Ghosts Can?t Do It (1989) was marketed as a sexy comedy, rich old man, Scott (Anthony Quinn) with a much younger wife, Katie (Bo Derek) dies then looks for a young body to inhabit so he can ravish Katie again. Bo Derek is naked in Ghosts so the film is sexy. There are, however, too many dour issues for the film to work as comedy. In the first scene of the film (following title cards that represent the typical John Derek machismo images: stills of horse riding, snowy mountainous regions and cattle), Scott is horseback riding with Katie. He falls off his horse (he is having a heart attack). Next, he is in the hospital being told he is too old to get a heart transplant. The first third of the film is about Scott preparing for his death and saying goodbye to his much younger wife. It is worth noting that the director (John Derek) suffered from a bum ticker through much of his marriage to the 30 years his junior Bo. This inside knowledge gives a number of scenes more dramatic heft: When Scott tells Katie not to cry or wear black to the funeral, one wonders if John had the same conversation with Bo and when Scott kills himself Hemingway-style (he considered pills but as he explains, "Real men don?t eat quiche), one wonders how much John was actually suffering. When Katie always refers to Scott as Great One and he asks to bite her lip as a turn on, well?one wonders about that too. All this is to say that the story feels like the most personal yet from writer, director, cinematographer John Derek and as a personal statement I would rank it right up there with the work of another John, John Cassavetes. The great Scott dies. He is in limbo telling an angel (Julie Newmar) that he wants to return to Earth in a new body. He is able to travel and appear to Katie (don?t ask me how, I am no theologian). Katie finds out from a psychic that Scott can inhabit a body if the body is about to die. A young Greek fisherman happens into town. Scott wants to be young this time (who wouldn?t given the choice?) so Katie tells the fisherman that her husband wants to inhabit his body. It is worth noting that Katie talks to Scott?s ghost all the time in the film and no one reacts like she is that bonkers, helps to be rich and pretty. One person who knows immediately that she is talking to her husband is Winston (Don Murray), a graying business partner of her last husband and a longtime friend. Winston arrives to help her run Scott?s diamond empire (the main character?s wealth allows for typical John Derek scenes of opulence: luxury travel to Sri Lanks, Hong Kong, lovely jewels and even Donald Trump in a small role) and tells her he loves her: ?Just being around you for a while would be like Christmas.? Winston is a sweet guy and when he asks her to dance, she declines saying she had not done it in years because her husband hated it. Scott?s ghost, overhearing, is shocked that Katie liked to dance and is soon bullish and leaves in a huff when Katie does agree to a dance with Winston. Winston comes across as a very good man, but it is not to be; the young Greek nearly drowns and Scott takes the body. Katie and the new Scott make love like rabbits. The end. One could ask why didn?t Katie just end up with Winston (films have been made where a ghost let?s his love be happy with someone else) One could also ask why a man who kills himself is allowed to inhabit another body on Earth. I suspect the answer to both questions is because, conventional film be damned, John Derek wanted it so. He would have loved to return to Bo as a young man so he made a movie about it. Bo explained in her autobiography Riding Lessons that John, an esteemed horseman, stopped riding horses when he and Bo got together. Bo, who loved to ride, asked him why. He explained how he hated being told what to do so he no longer wanted to even tell an animal what to do. He told Bo, ?Keep riding. I enjoy watching you.? The last scene of Ghosts sees Bo and young Scott riding horses together, moving stuff. I think John?s enjoyment of Bo is what kept him going for another 7 years after Ghosts Can Do It. He died in a hospital of congestive heart failure in 1996. Bo eventually found love with John Corbett (8 years her junior)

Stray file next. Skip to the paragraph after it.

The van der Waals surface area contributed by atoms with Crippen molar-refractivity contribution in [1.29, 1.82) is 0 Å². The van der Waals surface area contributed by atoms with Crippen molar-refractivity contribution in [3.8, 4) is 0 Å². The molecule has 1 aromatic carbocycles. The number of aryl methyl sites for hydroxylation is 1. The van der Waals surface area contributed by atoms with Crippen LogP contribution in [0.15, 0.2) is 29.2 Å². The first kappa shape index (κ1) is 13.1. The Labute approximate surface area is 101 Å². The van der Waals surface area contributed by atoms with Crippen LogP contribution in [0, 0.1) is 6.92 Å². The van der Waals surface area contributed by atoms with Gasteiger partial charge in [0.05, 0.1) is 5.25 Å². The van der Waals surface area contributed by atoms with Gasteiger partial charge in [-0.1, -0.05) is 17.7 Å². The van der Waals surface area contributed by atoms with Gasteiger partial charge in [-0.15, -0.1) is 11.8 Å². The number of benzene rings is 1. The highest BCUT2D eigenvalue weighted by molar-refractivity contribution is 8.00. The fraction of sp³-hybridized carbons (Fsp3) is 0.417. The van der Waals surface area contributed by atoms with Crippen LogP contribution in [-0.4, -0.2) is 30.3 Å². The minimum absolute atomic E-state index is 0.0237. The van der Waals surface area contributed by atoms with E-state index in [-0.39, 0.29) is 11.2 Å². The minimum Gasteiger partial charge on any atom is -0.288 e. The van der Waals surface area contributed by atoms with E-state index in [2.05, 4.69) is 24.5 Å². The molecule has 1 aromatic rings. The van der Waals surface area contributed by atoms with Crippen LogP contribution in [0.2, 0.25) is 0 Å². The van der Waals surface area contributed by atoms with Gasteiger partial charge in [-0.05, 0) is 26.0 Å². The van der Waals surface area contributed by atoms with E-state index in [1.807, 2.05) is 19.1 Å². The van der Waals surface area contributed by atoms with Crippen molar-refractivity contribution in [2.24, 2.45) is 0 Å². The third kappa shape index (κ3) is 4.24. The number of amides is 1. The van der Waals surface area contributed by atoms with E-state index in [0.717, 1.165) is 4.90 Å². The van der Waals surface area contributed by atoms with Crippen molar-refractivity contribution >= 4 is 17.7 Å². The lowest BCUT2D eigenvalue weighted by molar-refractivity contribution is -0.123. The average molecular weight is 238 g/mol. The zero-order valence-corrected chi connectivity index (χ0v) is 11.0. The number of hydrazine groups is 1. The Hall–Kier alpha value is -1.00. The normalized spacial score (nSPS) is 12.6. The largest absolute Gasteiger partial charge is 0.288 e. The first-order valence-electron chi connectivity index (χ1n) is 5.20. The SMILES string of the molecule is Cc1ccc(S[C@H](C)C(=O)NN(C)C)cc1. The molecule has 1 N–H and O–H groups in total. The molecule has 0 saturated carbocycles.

Den Alias
Den Alias
½

[img]http://www.geocities.com/Hollywood/Academy/8035/slaves.jpg[/img] Naaooww! Its has nothing to do wi' the picture show named above, [b][i]GHOSTS CAN'T DO IT[/i][/b]. I just liked the poster! Hey! [b]Bo Derek! Anthony Quinn![/b] He's sixty and she's thirty. He dies but he can still communicate with her, so they hatches a plot, see, to drown a young'un so as Zorba the Greek can have sex wi' his living bride. Oh and I love the title. Farcical thriller, like Topper gone mad on Viagra and out to kill the pool boy. I expected such of Anthony Quinn, but to be honest, I am saddened that Bo baby stooped to such an obvious grade B movie.

Thomas Blasingame
Thomas Blasingame